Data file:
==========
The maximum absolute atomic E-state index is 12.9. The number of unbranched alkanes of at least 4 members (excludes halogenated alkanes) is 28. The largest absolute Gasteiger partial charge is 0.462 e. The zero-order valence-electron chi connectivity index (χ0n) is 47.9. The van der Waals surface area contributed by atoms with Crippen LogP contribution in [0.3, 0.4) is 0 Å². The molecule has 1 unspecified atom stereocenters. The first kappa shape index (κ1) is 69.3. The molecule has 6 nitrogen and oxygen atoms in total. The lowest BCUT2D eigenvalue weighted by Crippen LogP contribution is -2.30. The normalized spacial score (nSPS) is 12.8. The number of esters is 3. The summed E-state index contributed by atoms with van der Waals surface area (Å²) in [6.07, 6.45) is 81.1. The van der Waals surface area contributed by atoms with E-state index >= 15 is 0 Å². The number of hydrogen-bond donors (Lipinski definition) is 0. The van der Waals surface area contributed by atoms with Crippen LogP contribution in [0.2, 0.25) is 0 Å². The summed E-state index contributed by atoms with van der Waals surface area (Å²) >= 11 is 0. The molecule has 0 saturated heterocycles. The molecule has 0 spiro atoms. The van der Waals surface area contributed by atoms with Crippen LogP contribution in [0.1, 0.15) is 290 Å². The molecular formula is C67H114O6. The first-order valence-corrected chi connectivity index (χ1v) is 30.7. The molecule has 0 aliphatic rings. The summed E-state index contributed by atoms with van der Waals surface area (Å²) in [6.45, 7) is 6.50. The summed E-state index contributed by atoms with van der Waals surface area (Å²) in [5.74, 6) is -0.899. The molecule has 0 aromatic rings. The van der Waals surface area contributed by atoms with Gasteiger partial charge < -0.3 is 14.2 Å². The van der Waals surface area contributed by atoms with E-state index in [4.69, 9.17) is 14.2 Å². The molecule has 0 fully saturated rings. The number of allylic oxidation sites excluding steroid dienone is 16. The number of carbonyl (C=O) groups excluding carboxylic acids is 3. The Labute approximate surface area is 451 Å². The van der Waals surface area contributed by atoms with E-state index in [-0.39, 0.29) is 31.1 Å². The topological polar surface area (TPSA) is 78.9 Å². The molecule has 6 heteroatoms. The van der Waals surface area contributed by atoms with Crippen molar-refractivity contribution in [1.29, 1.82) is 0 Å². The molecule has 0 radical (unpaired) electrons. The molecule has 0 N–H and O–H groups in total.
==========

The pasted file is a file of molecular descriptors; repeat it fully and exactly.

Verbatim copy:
The maximum absolute atomic E-state index is 12.9. The number of unbranched alkanes of at least 4 members (excludes halogenated alkanes) is 28. The largest absolute Gasteiger partial charge is 0.462 e. The zero-order valence-electron chi connectivity index (χ0n) is 47.9. The van der Waals surface area contributed by atoms with Crippen LogP contribution in [0.3, 0.4) is 0 Å². The molecule has 1 unspecified atom stereocenters. The first kappa shape index (κ1) is 69.3. The molecule has 6 nitrogen and oxygen atoms in total. The lowest BCUT2D eigenvalue weighted by Crippen LogP contribution is -2.30. The normalized spacial score (nSPS) is 12.8. The number of esters is 3. The summed E-state index contributed by atoms with van der Waals surface area (Å²) in [6.07, 6.45) is 81.1. The van der Waals surface area contributed by atoms with E-state index >= 15 is 0 Å². The number of hydrogen-bond donors (Lipinski definition) is 0. The van der Waals surface area contributed by atoms with Crippen LogP contribution in [0.2, 0.25) is 0 Å². The summed E-state index contributed by atoms with van der Waals surface area (Å²) >= 11 is 0. The molecule has 0 saturated heterocycles. The molecule has 0 spiro atoms. The van der Waals surface area contributed by atoms with Crippen LogP contribution in [0.1, 0.15) is 290 Å². The molecular formula is C67H114O6. The first-order valence-corrected chi connectivity index (χ1v) is 30.7. The molecule has 0 aliphatic rings. The summed E-state index contributed by atoms with van der Waals surface area (Å²) in [6.45, 7) is 6.50. The summed E-state index contributed by atoms with van der Waals surface area (Å²) in [5.74, 6) is -0.899. The molecule has 0 aromatic rings. The van der Waals surface area contributed by atoms with Gasteiger partial charge < -0.3 is 14.2 Å². The van der Waals surface area contributed by atoms with E-state index in [4.69, 9.17) is 14.2 Å². The molecule has 0 fully saturated rings. The number of allylic oxidation sites excluding steroid dienone is 16. The number of carbonyl (C=O) groups excluding carboxylic acids is 3. The Labute approximate surface area is 451 Å². The van der Waals surface area contributed by atoms with E-state index in [-0.39, 0.29) is 31.1 Å². The topological polar surface area (TPSA) is 78.9 Å². The molecule has 6 heteroatoms. The van der Waals surface area contributed by atoms with Crippen molar-refractivity contribution in [1.29, 1.82) is 0 Å². The molecule has 0 radical (unpaired) electrons. The molecule has 0 N–H and O–H groups in total.